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A good journalist should do investigative stories and hold power to account, says Nidhi Razdan

Apeejay Stya University-School of Journalism and Mass Communication recently organised a masterclass on News Reporting and Anchoring for its students



Apeejay Stya University-School of Journalism and Mass Communication (SJMC) recently held a masterclass with Nidhi Razdan, a TV personality and recipient of several awards including Ramnath Goenka Award for Excellence in Journalism for reporting from Jammu and Kashmir and North-eastern India.

The theme of the masterclass was ‘News Reporting and Anchoring’. Over 30 students of SJMC along with faculty members of different departments participated in the interactive session. The session was also live on Facebook which was attended by students.

In a straightforward interview with Nidhi Razdan, she talks about her take on forms of new medium of storytelling like mobile journalism, insta stories, podcasts and trial by media.

How is Indian media different from Western when it comes to reporting?

Yes, we are certainly different. If we look at the British Press, for example, they are so critical of the government. They don’t spare their Prime Minister; they don’t spare their leaders. They ask tough questions. Look at the way their reporters ask questions of those who are in power and authority. Compared to them, we are very tame. Most of the mainstream media today, in India, is fawning in its coverage of the government; it doesn’t ask difficult questions. It doesn’t hold power to account. There are some honourable exceptions and the digital media is doing a much better job in India on this front.

Would you agree that social media has changed how people are consuming news? Is this a good, bad and an ugly trend?

Like everything, I think it is both. What is great about social media is that you have multiple sources of information at your fingertips quickly. But there is also the danger of getting unverified information. So, it is very important, as a consumer of news, to be aware about what source is carrying that information. Is it a credible news organisation? Is it something that is well-known? Or is it an unknown Twitter handle? You have to be careful when you sift through that information that what you are getting is genuine.

Has the news consumption habits of 16-to 40-year-olds changed the narrative of news?

I think it has changed formats in a big way. This is because a lot of people are getting their news on their (smart) phones, social media; they are getting it in real-time. This has forced TV channels to reinvent a little. That is why you see so many analyses, post-in-events, and high-pitched debates to name a few. Newspapers have had to do in-depth reporting though they have largely remained traditional in how they cover a story. They try to do explainers. This is a good thing.

For example, Indian Express had an article on (March 24, 2023): What are the laws under which Rahul Gandhi may get disqualified as an MP? They explained that in detail including the old Supreme Court judgment in this. So, everyone has been forced to reinvention and because of that online is so popular. This has made a big difference in the way news is consumed and the way it is presented.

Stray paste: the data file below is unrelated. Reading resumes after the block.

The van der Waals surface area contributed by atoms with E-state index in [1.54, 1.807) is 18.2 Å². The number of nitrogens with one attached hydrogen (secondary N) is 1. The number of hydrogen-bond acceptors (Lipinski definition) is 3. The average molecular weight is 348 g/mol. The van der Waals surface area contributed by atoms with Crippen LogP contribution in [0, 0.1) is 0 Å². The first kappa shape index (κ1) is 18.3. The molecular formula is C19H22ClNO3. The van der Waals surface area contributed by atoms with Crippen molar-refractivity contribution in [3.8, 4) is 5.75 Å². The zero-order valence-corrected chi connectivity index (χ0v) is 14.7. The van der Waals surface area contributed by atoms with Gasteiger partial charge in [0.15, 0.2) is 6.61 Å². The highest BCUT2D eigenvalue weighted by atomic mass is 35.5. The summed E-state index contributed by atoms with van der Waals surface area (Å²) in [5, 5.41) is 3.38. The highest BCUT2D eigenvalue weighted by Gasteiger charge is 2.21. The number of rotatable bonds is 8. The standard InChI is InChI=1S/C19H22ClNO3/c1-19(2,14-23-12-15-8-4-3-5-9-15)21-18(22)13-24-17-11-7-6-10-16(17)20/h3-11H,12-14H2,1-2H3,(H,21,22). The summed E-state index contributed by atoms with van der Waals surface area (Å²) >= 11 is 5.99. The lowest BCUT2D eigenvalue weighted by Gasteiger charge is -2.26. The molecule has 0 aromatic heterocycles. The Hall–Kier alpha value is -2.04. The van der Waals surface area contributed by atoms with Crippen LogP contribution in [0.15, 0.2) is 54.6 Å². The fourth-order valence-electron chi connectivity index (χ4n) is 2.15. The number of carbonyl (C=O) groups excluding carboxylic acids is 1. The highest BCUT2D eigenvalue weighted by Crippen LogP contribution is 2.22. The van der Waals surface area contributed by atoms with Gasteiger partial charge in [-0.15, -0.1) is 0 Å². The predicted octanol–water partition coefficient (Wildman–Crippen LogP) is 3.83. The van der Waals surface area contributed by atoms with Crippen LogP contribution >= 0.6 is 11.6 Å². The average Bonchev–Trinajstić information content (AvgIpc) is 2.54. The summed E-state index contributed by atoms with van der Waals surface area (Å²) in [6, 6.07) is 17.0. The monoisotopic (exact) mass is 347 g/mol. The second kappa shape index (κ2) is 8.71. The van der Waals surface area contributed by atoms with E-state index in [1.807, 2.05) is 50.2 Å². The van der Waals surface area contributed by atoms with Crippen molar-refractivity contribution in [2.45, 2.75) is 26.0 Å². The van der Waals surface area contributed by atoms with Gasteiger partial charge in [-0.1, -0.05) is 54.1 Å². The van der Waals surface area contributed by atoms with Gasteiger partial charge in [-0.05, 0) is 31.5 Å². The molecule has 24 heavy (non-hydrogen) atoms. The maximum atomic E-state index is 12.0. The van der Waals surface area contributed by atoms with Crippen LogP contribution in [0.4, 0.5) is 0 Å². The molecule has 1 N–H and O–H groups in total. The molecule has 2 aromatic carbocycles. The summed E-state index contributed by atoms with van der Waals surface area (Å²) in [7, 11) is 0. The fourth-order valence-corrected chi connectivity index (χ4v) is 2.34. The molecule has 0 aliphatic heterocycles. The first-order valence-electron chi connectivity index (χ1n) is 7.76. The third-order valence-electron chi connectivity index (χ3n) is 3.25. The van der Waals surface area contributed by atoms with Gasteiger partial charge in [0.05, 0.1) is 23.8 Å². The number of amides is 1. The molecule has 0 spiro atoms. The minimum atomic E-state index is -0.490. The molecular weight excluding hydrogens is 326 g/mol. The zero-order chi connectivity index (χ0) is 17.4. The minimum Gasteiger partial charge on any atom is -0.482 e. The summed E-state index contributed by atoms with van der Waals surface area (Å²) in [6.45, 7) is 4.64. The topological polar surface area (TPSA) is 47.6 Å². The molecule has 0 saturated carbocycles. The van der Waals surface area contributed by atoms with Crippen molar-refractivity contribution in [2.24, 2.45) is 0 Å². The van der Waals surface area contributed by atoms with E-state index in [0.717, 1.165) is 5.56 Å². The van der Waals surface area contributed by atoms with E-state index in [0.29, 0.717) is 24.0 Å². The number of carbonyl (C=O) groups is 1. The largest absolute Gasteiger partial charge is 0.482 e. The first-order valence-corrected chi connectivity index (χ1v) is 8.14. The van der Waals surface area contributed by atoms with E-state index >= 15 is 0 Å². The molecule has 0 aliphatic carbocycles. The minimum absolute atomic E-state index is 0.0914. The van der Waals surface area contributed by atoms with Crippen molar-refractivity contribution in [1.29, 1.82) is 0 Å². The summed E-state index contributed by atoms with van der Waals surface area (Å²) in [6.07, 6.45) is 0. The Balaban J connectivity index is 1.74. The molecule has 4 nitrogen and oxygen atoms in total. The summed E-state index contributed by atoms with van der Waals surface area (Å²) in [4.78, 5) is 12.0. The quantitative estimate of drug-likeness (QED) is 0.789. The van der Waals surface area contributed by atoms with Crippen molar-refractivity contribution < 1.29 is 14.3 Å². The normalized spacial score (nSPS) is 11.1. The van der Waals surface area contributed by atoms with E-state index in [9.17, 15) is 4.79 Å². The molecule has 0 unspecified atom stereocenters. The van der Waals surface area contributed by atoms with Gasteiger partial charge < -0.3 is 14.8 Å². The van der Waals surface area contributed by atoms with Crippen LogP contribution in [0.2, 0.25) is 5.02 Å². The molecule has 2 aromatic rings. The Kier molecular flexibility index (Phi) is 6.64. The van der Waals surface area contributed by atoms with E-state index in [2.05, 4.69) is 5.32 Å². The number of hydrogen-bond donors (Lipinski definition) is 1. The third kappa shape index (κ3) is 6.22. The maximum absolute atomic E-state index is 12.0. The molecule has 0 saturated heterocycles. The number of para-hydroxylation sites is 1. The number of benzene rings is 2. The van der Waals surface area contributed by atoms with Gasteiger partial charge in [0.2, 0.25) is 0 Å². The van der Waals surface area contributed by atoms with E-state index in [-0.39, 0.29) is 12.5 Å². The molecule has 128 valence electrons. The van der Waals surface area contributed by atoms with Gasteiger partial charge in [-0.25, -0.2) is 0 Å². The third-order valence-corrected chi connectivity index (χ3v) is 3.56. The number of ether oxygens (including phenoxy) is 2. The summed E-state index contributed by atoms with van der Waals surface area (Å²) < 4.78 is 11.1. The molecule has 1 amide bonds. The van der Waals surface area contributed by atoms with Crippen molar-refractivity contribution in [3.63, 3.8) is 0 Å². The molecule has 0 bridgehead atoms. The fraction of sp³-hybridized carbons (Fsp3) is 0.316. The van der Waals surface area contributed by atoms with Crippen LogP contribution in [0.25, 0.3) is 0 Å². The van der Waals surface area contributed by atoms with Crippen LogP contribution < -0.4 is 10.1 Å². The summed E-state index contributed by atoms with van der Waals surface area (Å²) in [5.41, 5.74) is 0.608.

Would you agree that self-regulation is better for the media than restrictions by other means?

Absolutely. I don’t think the government should be involved at all in regulating the media. It is a very slippery slope. All governments irrespective of which party they are, they want to control narratives and they want to control the Press. And if you (media) allow them a foot-in-the-door, they will just take over completely. So, if the media wants to be independent, which it should, it must ensure that any regulation is self-regulation so that it is effective.

What is your opinion on trial by the media?

I think it is terrible. It is not the media’s job to put people on trial. It is shameful; some of the reporting we saw in the Sushant Singh Rajput or the Rhea Chakraborty case. The way she was maligned and vilified. We saw what the court said about that later. Similarly, there have been other cases where there has been a trial by the media. And it has been an extremely unethical and slippery slope to be on.

What is your take on new medium of storytelling like mobile journalism, insta-stories, and podcasts?

It is the future and that is fantastic. It has also opened up new opportunities and avenues for all people. It has given us, people like me, different ways to do the new.

What are the positive aspects of journalism in India today?

The positives are that there are still independent digital media outlets and some newspapers that are doing a good job and are doing what a good journalist should do – which is to do investigative stories, to hold power to account, and to ask tough questions. So, that is good. The fact that we have a very vibrant digital media is the biggest thing. This is because everything else will become obsolete over a period of time. So, the digital media is the future where people are literally doing their stuff on their phones and on YouTube and they are doing a good job. This is the biggest positive for me in this difficult media environment.

The new medium of storytelling is the future and that is fantastic. It has also opened up new opportunities and avenues for all people. It has given us, people like me, different ways to do the new

Nidhi Razdan, TV Personality

Shalini is an Executive Editor with Apeejay Newsroom. With a PG Diploma in Business Management and Industrial Administration and an MA in Mass Communication, she was a former Associate Editor with News9live. She has worked on varied topics - from news-based to feature articles.

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